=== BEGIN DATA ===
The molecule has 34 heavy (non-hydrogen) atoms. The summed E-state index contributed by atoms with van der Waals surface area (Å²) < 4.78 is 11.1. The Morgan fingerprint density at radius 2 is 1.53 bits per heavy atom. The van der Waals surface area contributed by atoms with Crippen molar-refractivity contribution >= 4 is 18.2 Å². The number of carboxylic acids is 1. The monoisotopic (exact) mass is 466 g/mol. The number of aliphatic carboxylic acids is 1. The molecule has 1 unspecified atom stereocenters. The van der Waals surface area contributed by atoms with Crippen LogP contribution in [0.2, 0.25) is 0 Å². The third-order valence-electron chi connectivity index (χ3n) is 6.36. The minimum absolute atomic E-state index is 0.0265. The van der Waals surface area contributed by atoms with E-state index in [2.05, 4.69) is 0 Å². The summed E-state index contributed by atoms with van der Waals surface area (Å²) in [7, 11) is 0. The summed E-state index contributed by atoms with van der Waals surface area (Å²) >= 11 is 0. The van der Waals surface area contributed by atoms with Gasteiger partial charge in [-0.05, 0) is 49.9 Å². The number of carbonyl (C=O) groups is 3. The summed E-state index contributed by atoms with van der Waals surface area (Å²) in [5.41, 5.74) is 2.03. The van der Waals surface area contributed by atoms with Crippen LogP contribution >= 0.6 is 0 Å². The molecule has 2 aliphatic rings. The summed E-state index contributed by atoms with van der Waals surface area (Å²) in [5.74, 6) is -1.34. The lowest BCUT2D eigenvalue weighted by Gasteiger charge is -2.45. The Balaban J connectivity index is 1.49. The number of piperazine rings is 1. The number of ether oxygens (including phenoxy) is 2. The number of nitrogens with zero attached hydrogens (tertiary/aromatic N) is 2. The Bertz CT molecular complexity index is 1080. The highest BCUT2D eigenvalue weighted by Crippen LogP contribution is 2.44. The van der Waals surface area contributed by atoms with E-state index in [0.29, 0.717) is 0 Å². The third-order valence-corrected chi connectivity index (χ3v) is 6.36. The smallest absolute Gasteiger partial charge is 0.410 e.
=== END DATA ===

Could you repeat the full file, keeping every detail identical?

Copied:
The molecule has 34 heavy (non-hydrogen) atoms. The summed E-state index contributed by atoms with van der Waals surface area (Å²) < 4.78 is 11.1. The Morgan fingerprint density at radius 2 is 1.53 bits per heavy atom. The van der Waals surface area contributed by atoms with Crippen molar-refractivity contribution >= 4 is 18.2 Å². The number of carboxylic acids is 1. The monoisotopic (exact) mass is 466 g/mol. The number of aliphatic carboxylic acids is 1. The molecule has 1 unspecified atom stereocenters. The van der Waals surface area contributed by atoms with Crippen LogP contribution in [0.2, 0.25) is 0 Å². The third-order valence-electron chi connectivity index (χ3n) is 6.36. The minimum absolute atomic E-state index is 0.0265. The van der Waals surface area contributed by atoms with E-state index in [2.05, 4.69) is 0 Å². The summed E-state index contributed by atoms with van der Waals surface area (Å²) in [7, 11) is 0. The summed E-state index contributed by atoms with van der Waals surface area (Å²) >= 11 is 0. The van der Waals surface area contributed by atoms with Gasteiger partial charge in [-0.05, 0) is 49.9 Å². The number of carbonyl (C=O) groups is 3. The summed E-state index contributed by atoms with van der Waals surface area (Å²) in [5.41, 5.74) is 2.03. The van der Waals surface area contributed by atoms with Crippen LogP contribution >= 0.6 is 0 Å². The molecule has 2 aliphatic rings. The summed E-state index contributed by atoms with van der Waals surface area (Å²) in [5.74, 6) is -1.34. The lowest BCUT2D eigenvalue weighted by Gasteiger charge is -2.45. The Balaban J connectivity index is 1.49. The number of piperazine rings is 1. The number of ether oxygens (including phenoxy) is 2. The number of nitrogens with zero attached hydrogens (tertiary/aromatic N) is 2. The Bertz CT molecular complexity index is 1080. The highest BCUT2D eigenvalue weighted by Crippen LogP contribution is 2.44. The van der Waals surface area contributed by atoms with E-state index in [0.29, 0.717) is 0 Å². The third-order valence-corrected chi connectivity index (χ3v) is 6.36. The smallest absolute Gasteiger partial charge is 0.410 e.